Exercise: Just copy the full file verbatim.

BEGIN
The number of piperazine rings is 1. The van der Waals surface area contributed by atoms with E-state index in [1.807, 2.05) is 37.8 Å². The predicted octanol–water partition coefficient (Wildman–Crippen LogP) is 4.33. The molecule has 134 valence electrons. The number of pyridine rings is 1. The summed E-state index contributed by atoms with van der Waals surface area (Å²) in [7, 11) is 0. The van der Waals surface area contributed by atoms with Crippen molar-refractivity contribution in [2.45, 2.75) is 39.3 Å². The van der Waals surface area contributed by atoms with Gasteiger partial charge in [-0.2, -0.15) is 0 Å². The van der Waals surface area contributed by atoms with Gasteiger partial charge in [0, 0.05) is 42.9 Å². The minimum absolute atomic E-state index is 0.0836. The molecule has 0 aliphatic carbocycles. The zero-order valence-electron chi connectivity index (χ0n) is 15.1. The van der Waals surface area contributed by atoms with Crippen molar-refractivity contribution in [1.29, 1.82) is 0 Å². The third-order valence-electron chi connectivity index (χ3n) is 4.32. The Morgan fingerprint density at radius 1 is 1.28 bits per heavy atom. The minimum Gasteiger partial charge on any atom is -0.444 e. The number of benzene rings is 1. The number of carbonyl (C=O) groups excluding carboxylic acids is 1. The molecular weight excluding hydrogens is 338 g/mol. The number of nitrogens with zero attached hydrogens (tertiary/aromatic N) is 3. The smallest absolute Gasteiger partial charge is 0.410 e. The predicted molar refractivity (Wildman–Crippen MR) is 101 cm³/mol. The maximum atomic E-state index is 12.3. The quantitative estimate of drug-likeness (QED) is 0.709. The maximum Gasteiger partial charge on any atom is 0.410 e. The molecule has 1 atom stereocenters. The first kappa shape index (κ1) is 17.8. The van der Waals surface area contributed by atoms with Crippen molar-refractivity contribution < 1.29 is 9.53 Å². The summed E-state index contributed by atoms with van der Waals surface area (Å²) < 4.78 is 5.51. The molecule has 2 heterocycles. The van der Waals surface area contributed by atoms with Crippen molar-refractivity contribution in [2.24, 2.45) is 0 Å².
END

The number of piperazine rings is 1. The van der Waals surface area contributed by atoms with E-state index in [1.807, 2.05) is 37.8 Å². The predicted octanol–water partition coefficient (Wildman–Crippen LogP) is 4.33. The molecule has 134 valence electrons. The number of pyridine rings is 1. The summed E-state index contributed by atoms with van der Waals surface area (Å²) in [7, 11) is 0. The van der Waals surface area contributed by atoms with Crippen molar-refractivity contribution in [2.45, 2.75) is 39.3 Å². The van der Waals surface area contributed by atoms with Gasteiger partial charge in [-0.2, -0.15) is 0 Å². The van der Waals surface area contributed by atoms with Gasteiger partial charge in [0, 0.05) is 42.9 Å². The minimum absolute atomic E-state index is 0.0836. The molecule has 0 aliphatic carbocycles. The zero-order valence-electron chi connectivity index (χ0n) is 15.1. The van der Waals surface area contributed by atoms with Crippen molar-refractivity contribution in [1.29, 1.82) is 0 Å². The third-order valence-electron chi connectivity index (χ3n) is 4.32. The Morgan fingerprint density at radius 1 is 1.28 bits per heavy atom. The minimum Gasteiger partial charge on any atom is -0.444 e. The number of benzene rings is 1. The number of carbonyl (C=O) groups excluding carboxylic acids is 1. The molecular weight excluding hydrogens is 338 g/mol. The number of nitrogens with zero attached hydrogens (tertiary/aromatic N) is 3. The smallest absolute Gasteiger partial charge is 0.410 e. The predicted molar refractivity (Wildman–Crippen MR) is 101 cm³/mol. The maximum atomic E-state index is 12.3. The quantitative estimate of drug-likeness (QED) is 0.709. The maximum Gasteiger partial charge on any atom is 0.410 e. The molecule has 1 atom stereocenters. The first kappa shape index (κ1) is 17.8. The van der Waals surface area contributed by atoms with Crippen molar-refractivity contribution < 1.29 is 9.53 Å². The summed E-state index contributed by atoms with van der Waals surface area (Å²) < 4.78 is 5.51. The molecule has 2 heterocycles. The van der Waals surface area contributed by atoms with Crippen molar-refractivity contribution in [2.24, 2.45) is 0 Å².